By Jay Ménard,
It was the seminal rap group Whodini who stated, “The Freaks Come Out at Night.” And not only were the freaks on display in The London Dance Ensemble’s Fringe production entitled Dancing on the Dark Side, so were the fairies, fighters, and even a feathered Mohawk.
The production features 18 dancers, ranging in age from eight to 17 – with varying degrees of experience. The show itself is a collection of production numbers, loosely tethered by the concept of “night.” Continue reading
By Jay Ménard,
How does one carve their own identity, embrace their own idea of femininity and humanity in a world that has structural biases in place that serve to help hold back individuality and encourage conformity? That’s the question The Dance Movement’s company dancers ask – and demand – of its audience in its Palace Theatre production at this year’s London Fringe.
Sit Still Look Pretty challenges the concepts of body perception, the impact of advertising ideals, cosmetic surgery, the struggle to speak up, and the pressure to conform through a series of interpretive dances. Continue reading
By Jay Ménard
Fringe offers a venue for stories that may not otherwise get told. They afford a performer a level of intimacy that may not be permitted by larger, more cavernous venues, or that may be impeded by a screen.
At its best, Fringe is about sharing stories. It’s about falling in love with a performer and letting him or her transport you away for an hour.
And this year, at London’s Fringe Festival, on the Palace Theatre stage, accompanied only by a microphone for the most part — that’s how a woman with one ‘glass’ eye was able to allow us, the audience, to see clearly into her soul. And it’s how she was able to reach out and touch ours. Continue reading
By Jay Menard
Despite the legendary shooting acumen of its title character, Mr. Richardson was Jesse James, currently playing at The Palace Theatre as part of the London Fringe Festival, either misses the mark or, more appropriately, may not be sure what target it’s trying to hit.
The play bills itself as an Ontario South Western. But it reminded me more of my youth growing up in Montreal. Frontier Town, located in upstate New York, was a destination of choice for families looking for a vacation spot during the late 70s and early 80s. It was a place where the bad guys wore black hats, the kids would dress up as cowboys, and with cap guns in hand, we’d “shoot” the train robber, get our faces printed on the local newspaper, and walk away heroes. Continue reading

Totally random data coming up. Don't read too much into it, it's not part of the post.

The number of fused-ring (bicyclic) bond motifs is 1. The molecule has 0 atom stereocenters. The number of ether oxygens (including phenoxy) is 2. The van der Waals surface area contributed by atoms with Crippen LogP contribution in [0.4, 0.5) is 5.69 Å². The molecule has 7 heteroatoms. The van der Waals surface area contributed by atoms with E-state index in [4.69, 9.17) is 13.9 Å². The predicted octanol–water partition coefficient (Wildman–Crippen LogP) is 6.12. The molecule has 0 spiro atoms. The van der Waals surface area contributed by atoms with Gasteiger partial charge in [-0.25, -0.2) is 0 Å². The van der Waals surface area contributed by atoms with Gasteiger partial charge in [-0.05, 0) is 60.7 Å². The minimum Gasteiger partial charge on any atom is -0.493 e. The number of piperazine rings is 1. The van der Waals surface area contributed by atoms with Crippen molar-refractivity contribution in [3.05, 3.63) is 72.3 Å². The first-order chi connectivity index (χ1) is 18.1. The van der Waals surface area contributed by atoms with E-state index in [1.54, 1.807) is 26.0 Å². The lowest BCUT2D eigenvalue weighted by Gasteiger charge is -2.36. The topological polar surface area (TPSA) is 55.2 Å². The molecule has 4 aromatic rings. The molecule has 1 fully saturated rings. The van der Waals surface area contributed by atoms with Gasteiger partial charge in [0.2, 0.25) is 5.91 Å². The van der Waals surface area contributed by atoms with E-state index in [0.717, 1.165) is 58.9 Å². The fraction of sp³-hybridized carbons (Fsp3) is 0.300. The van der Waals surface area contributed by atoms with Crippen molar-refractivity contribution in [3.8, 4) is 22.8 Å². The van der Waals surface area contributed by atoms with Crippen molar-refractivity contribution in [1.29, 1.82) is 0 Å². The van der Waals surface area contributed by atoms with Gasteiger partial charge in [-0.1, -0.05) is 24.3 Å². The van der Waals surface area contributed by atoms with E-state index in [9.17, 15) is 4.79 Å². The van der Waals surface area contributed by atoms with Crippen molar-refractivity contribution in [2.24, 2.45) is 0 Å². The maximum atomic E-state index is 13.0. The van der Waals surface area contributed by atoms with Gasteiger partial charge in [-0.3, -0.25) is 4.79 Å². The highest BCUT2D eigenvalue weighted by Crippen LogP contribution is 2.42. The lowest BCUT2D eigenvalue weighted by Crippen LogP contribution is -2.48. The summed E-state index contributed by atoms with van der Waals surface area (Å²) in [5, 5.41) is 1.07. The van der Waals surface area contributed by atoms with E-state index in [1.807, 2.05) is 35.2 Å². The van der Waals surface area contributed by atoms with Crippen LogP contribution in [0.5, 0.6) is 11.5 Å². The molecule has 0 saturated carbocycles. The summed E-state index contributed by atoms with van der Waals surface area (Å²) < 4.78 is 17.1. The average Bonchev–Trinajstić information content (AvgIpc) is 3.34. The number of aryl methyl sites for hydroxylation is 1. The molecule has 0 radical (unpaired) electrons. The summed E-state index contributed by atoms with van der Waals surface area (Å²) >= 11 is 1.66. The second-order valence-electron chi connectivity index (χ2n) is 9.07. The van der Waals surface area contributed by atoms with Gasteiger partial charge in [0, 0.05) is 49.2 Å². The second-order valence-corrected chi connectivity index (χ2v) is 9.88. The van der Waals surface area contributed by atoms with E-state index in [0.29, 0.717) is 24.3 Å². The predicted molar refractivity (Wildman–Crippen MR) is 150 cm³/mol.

By Jay Menard,
It is hard to classify James & Jamesy’s 2 for Tea. It is at once a physical comedy and a touching story of friendship and love. It’s at the same time a paean to precision and an exercise in controlled chaos. It is both an homage to the great comedy duos of the past whilst remaining a contemporary delight that keeps getting better.
The easiest way to classify 2 for Tea is to say that it’s a must-see production on this year’s Fringe circuit. Continue reading
The one thing about trains — when they’re coming your way, you’ve got to be the one that gets out of the path, because they’ll run right through you. And that appears to be the tactic that LRT proponents are using in their emotion-filled arguments responding to City staff’s recommendation for adopting the less-expensive BRT system.
After all, if you’re against LRT, you hate London, right? At least that’s what the tenor of the conversation has been. You hate London, you’re anti-progress unless you’re all-in.
I happen to disagree. And this one-track focus on LRT as the be all and end all of transit solutions is only serving to bypass the needs of the many in its headlong rush to satisfy the vision of a select few. But I guess I foolishly define “progress” by solutions that benefit all demographics. Continue reading
By Jay Menard
You can flex all you want. If there’s no muscle behind it, no one’s taking a second look.
London’s council recently endorsed a $15.9-million plan to create Dundas Place — transitioning a stretch of Dundas St. from Wellington St. to the Thames River into a flex street.
The idea, is sound in principle. But while there’s been a lot of talk about transformation — an empty word that can be filled by any concept that fits your desires — there’s little talk about sustainability.
And that’s where the concern is.
I love the idea of a flex street. I’ve seen it work. But I don’t love the idea of a flex street as the first step in a process. Dundas Place has a strong “If you build it, they will come feel.”
And that’s true. They’ll come.
After that? You’ve got to give them a reason to keep coming back. Continue reading